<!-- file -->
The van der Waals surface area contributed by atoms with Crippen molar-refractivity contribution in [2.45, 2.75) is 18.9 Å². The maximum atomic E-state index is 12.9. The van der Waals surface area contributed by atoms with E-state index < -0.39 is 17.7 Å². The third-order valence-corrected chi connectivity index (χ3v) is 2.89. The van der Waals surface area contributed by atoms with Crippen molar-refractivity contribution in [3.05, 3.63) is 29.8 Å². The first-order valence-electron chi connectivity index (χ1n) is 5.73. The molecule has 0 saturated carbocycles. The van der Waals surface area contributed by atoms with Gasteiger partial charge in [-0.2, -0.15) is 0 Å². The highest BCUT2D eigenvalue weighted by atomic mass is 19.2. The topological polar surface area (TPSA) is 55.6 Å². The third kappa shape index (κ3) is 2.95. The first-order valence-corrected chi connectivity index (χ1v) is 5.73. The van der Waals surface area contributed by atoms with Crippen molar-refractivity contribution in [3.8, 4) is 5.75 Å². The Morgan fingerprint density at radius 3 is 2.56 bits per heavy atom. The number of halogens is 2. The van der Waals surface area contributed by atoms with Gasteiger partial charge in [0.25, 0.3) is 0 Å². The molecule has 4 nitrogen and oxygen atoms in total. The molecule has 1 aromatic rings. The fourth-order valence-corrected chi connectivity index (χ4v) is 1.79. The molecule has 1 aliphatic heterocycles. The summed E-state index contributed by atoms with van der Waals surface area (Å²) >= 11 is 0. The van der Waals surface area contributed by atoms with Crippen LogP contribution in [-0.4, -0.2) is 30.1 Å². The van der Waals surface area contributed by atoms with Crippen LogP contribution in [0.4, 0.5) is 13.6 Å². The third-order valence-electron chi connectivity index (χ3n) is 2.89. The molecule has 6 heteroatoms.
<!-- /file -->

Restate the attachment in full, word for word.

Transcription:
The van der Waals surface area contributed by atoms with Crippen molar-refractivity contribution in [2.45, 2.75) is 18.9 Å². The maximum atomic E-state index is 12.9. The van der Waals surface area contributed by atoms with E-state index < -0.39 is 17.7 Å². The third-order valence-corrected chi connectivity index (χ3v) is 2.89. The van der Waals surface area contributed by atoms with Crippen molar-refractivity contribution in [3.05, 3.63) is 29.8 Å². The first-order valence-electron chi connectivity index (χ1n) is 5.73. The molecule has 0 saturated carbocycles. The van der Waals surface area contributed by atoms with Gasteiger partial charge in [-0.2, -0.15) is 0 Å². The highest BCUT2D eigenvalue weighted by atomic mass is 19.2. The topological polar surface area (TPSA) is 55.6 Å². The third kappa shape index (κ3) is 2.95. The first-order valence-corrected chi connectivity index (χ1v) is 5.73. The van der Waals surface area contributed by atoms with Crippen molar-refractivity contribution in [3.8, 4) is 5.75 Å². The Morgan fingerprint density at radius 3 is 2.56 bits per heavy atom. The number of halogens is 2. The van der Waals surface area contributed by atoms with Gasteiger partial charge in [0.25, 0.3) is 0 Å². The molecule has 4 nitrogen and oxygen atoms in total. The molecule has 1 aromatic rings. The fourth-order valence-corrected chi connectivity index (χ4v) is 1.79. The molecule has 1 aliphatic heterocycles. The summed E-state index contributed by atoms with van der Waals surface area (Å²) >= 11 is 0. The van der Waals surface area contributed by atoms with Crippen LogP contribution in [-0.4, -0.2) is 30.1 Å². The van der Waals surface area contributed by atoms with Crippen LogP contribution in [0.4, 0.5) is 13.6 Å². The third-order valence-electron chi connectivity index (χ3n) is 2.89. The molecule has 6 heteroatoms.